If you think profiting from residential real estate requires lots of elbow grease, or dabbling in commercial real estate is beyond your financial means, you probably aren't familiar with real estate investment trust (REIT) investing. REITs come in all shapes and sizes, but they all have a few things in common. They trade on major exchanges just like common stocks, but unlike regular companies, they avoid taxation as long as they distribute nearly all of their profits to you, the shareholder.
Buying and selling shares through an online brokerage account is easier than finding a washed-up celebrity flipping houses on television, but simplicity is just one advantage REITs have over directly investing in real estate. Here's a look at a few more benefits this asset class provides individual investors that you probably won't hear about from Vanilla Ice.
The wide world of REIT investing
Hands down, the best reason to buy REIT shares is the vast array of real estate subsectors they open up to an individual. If you'd rather collect rent from Walgreens and FedEx than a complete stranger who could lose their job, buying shares of Realty Income Corp (NYSE:O) allows you to do just that. This REIT boasts a portfolio of 5,000 commercial properties across the country and, at the end of June, 98.5% of them were occupied by companies you're probably familiar with. Few individuals could finance just one commercial property, but buying just one Realty Income share for about $57 at recent prices entitles you to a slice of the profits this behemoth generates.
If you're concerned about shifting consumer habits, you'll be glad to know there are REITs that allow you to ride practically any real estate trend you can think of. For example, Outfront Media's portfolio contains over 400,000 billboards throughout the country, and Extra Space Storage owns 1,441 self-storage properties across 38 states.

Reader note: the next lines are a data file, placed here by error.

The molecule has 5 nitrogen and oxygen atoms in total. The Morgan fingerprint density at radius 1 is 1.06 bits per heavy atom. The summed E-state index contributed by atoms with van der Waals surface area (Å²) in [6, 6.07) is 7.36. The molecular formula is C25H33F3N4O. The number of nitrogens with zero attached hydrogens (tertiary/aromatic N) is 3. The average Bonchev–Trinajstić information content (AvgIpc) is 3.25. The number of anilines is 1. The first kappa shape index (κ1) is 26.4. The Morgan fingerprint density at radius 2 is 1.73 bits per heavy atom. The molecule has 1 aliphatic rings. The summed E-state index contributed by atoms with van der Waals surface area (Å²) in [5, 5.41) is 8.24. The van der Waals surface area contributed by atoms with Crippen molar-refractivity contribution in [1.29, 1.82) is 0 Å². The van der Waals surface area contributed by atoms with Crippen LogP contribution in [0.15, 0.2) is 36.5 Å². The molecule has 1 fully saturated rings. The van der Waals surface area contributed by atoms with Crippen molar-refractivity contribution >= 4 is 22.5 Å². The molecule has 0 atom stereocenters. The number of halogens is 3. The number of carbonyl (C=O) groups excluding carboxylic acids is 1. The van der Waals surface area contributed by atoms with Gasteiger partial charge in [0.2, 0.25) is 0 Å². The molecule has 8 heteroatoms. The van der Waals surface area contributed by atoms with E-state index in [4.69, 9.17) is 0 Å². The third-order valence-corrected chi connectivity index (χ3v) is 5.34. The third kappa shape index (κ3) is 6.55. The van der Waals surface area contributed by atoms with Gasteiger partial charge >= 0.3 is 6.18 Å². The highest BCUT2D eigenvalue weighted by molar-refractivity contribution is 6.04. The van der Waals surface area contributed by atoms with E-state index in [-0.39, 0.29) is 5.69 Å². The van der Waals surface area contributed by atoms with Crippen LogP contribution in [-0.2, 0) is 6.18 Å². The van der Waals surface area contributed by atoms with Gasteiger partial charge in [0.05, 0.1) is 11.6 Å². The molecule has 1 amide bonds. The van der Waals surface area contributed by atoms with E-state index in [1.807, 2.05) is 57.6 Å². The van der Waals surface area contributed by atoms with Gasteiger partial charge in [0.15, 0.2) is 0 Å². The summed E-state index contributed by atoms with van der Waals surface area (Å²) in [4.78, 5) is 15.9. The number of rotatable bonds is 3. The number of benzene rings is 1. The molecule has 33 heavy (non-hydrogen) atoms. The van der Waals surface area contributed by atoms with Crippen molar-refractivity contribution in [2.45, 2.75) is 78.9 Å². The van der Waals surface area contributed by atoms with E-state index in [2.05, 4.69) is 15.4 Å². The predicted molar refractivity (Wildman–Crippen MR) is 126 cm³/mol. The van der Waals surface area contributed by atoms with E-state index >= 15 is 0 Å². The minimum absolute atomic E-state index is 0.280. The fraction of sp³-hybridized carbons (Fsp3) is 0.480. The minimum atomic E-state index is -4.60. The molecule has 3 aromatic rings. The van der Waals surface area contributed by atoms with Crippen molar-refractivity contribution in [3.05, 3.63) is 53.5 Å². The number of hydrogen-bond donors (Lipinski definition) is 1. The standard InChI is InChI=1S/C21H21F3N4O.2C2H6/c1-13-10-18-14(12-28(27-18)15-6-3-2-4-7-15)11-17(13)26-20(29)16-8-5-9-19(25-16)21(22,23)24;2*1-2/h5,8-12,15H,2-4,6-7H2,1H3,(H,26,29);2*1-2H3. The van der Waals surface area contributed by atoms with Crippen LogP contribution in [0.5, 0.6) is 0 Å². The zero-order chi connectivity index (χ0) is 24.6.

|REIT Name||Ticker Symbol||Sector Specialty||Dividend Yield||Market Cap|
|Realty Income Corp||O||Commercial||4.4%||$15.6 billion|
|Outfront Media||OUT||Billboards||6.3%||$3.2 billion|
|Extra Space Storage||EXR||Self-storage||4%||$10.0 billion|
|Omega Healthcare Investors Inc||OHI||Healthcare||8.2%||$6.2 billion|
One of the most important under-the-radar trends you can follow with REIT investing is a rapidly aging demographic in the U.S. and other developed nations. Roughly 10,000 baby boomers turn 65 each day, and demand for skilled nursing and long-term care facilities is widely expected to rise, right along with the average age of Americans. This is one reason I own shares of Omega Healthcare Investors (NYSE:OHI) that I'll probably never sell.
We can reasonably expect demand for properties in the Omega Healthcare Investors portfolio to rise, but the underlying profitability of the operators that lease these facilities is subject to fluctuating insurance rates, unforeseen maintenance issues, and property-tax hikes. This is why I look for REITs that collect rent through triple-net leases, which require their tenants to absorb these expenses.
Triple-net leases help Realty Income, Omega Healthcare, and plenty of their peers to generate a steadier income stream than an individual renting their own properties could ever dream of. In turn, these predictable cash flows allow these REITs to raise lots of capital to expand their property portfolios at lower interest rates.
REITs and Roth IRAs
Another huge advantage REIT investors enjoy is a near lack of taxation. As an individual, you need to pay taxes on rental income if you take that route, or capital gains if you sell a fixer-upper at a profit. REITs, on the other hand, avoid the taxes as long as they distribute at least 90% of their profits to shareholders in the form of dividends.
As a shareholder, dividends received from REITs are taxed as ordinary income, which is generally a much higher rate than you would pay on dividends received from ordinary corporations. Luckily there's an easy way to avoid REIT dividend taxes until you're ready to retire.
Holding REIT shares and common stocks in a Roth IRA allows the dividends they send your way to accumulate outside of the taxman's grasp. As long as you wait until you're 59.5 years old before you begin making withdrawals from your Roth IRA, profits generated by the REIT you own are essentially tax free.